“LIFE” Comes to the Museum

By Allister Townson-Muse 

Starting March 1st, the White Pine Museum will be displaying a collection of “LIFE” magazines for museum patrons to view.

Each month the museum will place on exhibit a years’ worth of “LIFE”. Since the inaugural edition was printed on November 23, 1936, there will only be seven issues on display for that year.

The collection of magazines are on loan from Jack VanCamp. He discovered them while dismantling Kennecott’s General Office in Kimberly.

Stored in his basement for over 60 years, only a few have deteriorated and can no longer be handled. Mr. VanCamp has loaned the magazines to the museum so that visitors might spend some time viewing “LIFE” through these unique glimpses of America.

What originally started out as a weekly humor magazine, soon developed into the new medium of photo-journalism when American publisher Henry Luce purchased the failing magazine.

In Henry Luce’s words his magazine was a way for the American people “to see life; to see the world; to eyewitness great events…. To see things thousands of miles away….to see and be amazed; to see and be instructed…. To see, and to show”.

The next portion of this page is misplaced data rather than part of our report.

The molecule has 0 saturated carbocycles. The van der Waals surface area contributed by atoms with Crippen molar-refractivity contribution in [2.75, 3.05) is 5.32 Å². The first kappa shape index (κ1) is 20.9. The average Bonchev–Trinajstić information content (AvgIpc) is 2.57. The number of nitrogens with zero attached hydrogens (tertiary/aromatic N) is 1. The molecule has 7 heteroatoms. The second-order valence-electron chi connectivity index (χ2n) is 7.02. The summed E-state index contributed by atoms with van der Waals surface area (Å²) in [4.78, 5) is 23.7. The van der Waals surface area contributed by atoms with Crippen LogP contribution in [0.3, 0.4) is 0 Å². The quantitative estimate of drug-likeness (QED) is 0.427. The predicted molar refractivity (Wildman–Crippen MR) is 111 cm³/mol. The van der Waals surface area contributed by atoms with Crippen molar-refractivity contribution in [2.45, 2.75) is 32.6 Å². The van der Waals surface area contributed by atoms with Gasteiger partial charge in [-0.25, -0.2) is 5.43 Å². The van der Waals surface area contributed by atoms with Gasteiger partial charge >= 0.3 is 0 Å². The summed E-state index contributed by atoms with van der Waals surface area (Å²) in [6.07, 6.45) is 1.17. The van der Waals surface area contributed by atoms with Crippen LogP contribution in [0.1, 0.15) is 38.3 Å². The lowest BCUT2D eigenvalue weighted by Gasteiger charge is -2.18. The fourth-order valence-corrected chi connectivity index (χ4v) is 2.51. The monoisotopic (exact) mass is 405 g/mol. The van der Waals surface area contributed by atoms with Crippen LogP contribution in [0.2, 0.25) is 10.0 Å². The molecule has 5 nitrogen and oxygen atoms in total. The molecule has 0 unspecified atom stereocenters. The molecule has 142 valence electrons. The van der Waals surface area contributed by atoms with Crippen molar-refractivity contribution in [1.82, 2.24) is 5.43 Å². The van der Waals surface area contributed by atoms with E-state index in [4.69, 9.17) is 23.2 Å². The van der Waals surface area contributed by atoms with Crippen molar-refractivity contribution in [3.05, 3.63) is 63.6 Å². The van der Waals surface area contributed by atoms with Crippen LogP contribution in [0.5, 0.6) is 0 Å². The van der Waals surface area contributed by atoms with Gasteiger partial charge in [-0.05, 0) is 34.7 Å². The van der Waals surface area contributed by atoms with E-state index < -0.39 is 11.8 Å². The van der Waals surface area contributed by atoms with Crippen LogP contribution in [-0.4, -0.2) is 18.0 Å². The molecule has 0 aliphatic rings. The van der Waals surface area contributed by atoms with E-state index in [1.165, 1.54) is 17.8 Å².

The first cover photo of “LIFE” was Montana’s Fort Peck Dam taken by staff photographer Margaret Burke-White. Her photographs depicted the construction of the earthen dam and the lives of the workers and their families.

Along with White’s photographs are advertisements for automobiles ($695 for a new Hudson), reports on up and coming movie stars, the lives of insects and animals and an in-depth look at foreign countries.

Among others news, “LIFE” also carried stories of famous painters and their work. Snapshots of other countries showing royalty, wars and events were scattered throughout the magazine. “LIFE” magazine was a huge success in its first year of publication, having over 8 million subscribers. Newsstand copies cost 10¢ and a one year subscription cost $7.  “LIFE” ran as a weekly magazine from 1936 until 1972, but with high production costs and television taking over as the main form of communication, it eventually stopped producing weekly editions and now only produces special publications.

The White Pine Museum has new hours, 10:00am to 4:00pm seven days a week. Admission is $3 per person and children under 5 are free. Take a moment for yourself, turn off your cell phone.

Come in and experience what your local museum has to offer.

Don’t let “LIFE” pass you by!